Wednesday, December 19, 2012

Happy Holidays!

This lovely Christmas card must've been the inspiration for the Puffin Songbook or vice versa.

Tuesday, December 11, 2012

Beastly Books

'Beast Friends Forever' is available from U.S. publishers Overlook Press. I'm assuming it's the American edition of 'Beastly Romances' ?

ROBERT L. FORBES AND RONALD SEARLE (Overlook Duckworth £12.99)

Beast Friends Forever by Robert L Forbes
It is one the biggest scandals of our Honours system that Ronald Searle was not knighted. I suppose the bureaucrats in Whitehall thought he was ‘only a cartoonist’. Yet he was on the high shelf with graphic satirists like Hogarth, Gillray and Cruikshank.
Searle was a major artist - a million times superior to Damien Hirst or Tracey Emin or any of those. I am proud to say the cover he did for my book What Am I Still Doing Here? was his final commission. In a typically generous gesture, he gave me the original painting.
As for this particular book, all we are told is that ‘the drawings happily were completed a while ago’. What a delight they are. Flirting elephants, strutting peacocks and blushing peahens, intertwined snakes, a boar serenading a simpering sow.
The drawings are so sunny and romantic - amazing to think that Searle was in his 90s when he died, and had once been a Prisoner of War in Singapore, witnessing and enduring the worst Japanese atrocities. He had every right to be bitter and twisted, but was the opposite. A genius.

Daily Mail

Monday, December 03, 2012

Remembering Ronald Searle pt2

In February 2008 Ronald had agreed to meet me in a couple of months but the Searles' annual visit to Paris for health treatment postponed this to September. I was of course very excited to finally get the opportunity but it also impressed upon me just how frail they may be at this late stage of their lives.

The date in September came around and one Saturday morning (all meetings with Ronald were on Saturdays-he was busy with work during the week) I once again made the not un-pleasurable drive from the Cote d'Azur up to the Var.
I arrived in Tourtour maybe an hour before our scheduled appointment and walked around the village rehearsing what to say to a legend when he opens his front door.  In the event it wasn't Ronald who answered my knock but a French lady who I took to be the Searles' home help.  She led me through to the kitchen in the back.  The walls were modestly adorned with artwork-not too many pieces and not Searles' own.  Just a small collection of historical caricatures by Gillray and Cruickshank.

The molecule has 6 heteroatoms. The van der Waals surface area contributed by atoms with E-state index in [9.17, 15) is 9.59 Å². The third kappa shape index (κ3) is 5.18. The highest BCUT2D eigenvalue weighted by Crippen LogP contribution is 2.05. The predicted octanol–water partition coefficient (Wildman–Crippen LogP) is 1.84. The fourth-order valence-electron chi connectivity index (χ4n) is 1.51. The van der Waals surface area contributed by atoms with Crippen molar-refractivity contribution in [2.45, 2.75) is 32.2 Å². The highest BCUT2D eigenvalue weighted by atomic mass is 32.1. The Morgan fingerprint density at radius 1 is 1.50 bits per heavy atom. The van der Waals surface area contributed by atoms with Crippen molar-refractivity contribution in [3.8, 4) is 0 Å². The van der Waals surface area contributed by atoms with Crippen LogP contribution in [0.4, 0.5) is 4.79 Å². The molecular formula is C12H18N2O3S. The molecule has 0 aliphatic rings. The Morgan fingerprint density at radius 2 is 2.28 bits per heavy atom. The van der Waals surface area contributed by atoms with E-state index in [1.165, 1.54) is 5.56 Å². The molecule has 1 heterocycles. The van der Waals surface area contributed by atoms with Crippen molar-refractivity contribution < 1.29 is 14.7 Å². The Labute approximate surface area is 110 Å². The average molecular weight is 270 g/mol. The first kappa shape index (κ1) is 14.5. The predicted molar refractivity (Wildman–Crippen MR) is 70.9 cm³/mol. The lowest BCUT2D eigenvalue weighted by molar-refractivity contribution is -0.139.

I stood in the kitchen and waited.  Chez Searle was a warren-like abode, expanded over decades by combining four adjoining properties. Ronald entered the kitchen descending a short flight of steps that dropped from the lounge area at a higher level. He was immaculately dressed, his head of silver hair neatly brushed and sporting his trademark beard, now silver. "Hello Mr Searle" I smiled and as we shook hands I noticed his hands twisted by age, years of drawing and injury sustained as a POW.

We sat together at the kitchen table and started the type of conversation that comes easily between creative types; he knew I was a professional cartoonist and trusted me and indulged my sincere interest in his work and career.  I was surprised that he was interested in my work and was happy to browse my portfolio-he was honest and held little regard for computer created design work!  He much preferred the looser, hand drawn sketchbook work and drawings from life.

Introductions accomplished and aware of the short time frame I steered the conversation to his work-I had prepared questions and had a lot to get through. One hour turned into two and his already rasping voice became hoarse.  As the clock ticked I felt guilty encouraging him to tell more wonderful tales and inevitably he called time saying that his wife Monica was ill upstairs and needed his attention.

I had brought a stack of his books with me that we had examined with my specific questions.  I asked him to sign only one-trying to maintain a professional cartoonist stance and suppress the rabid fan!  (There were instances while we talked where I squealed inside "I'm talking to Ronald Searle!!" but kept it checked knowing I must concentrate on memorising everything he says because I'd have to write it all down later).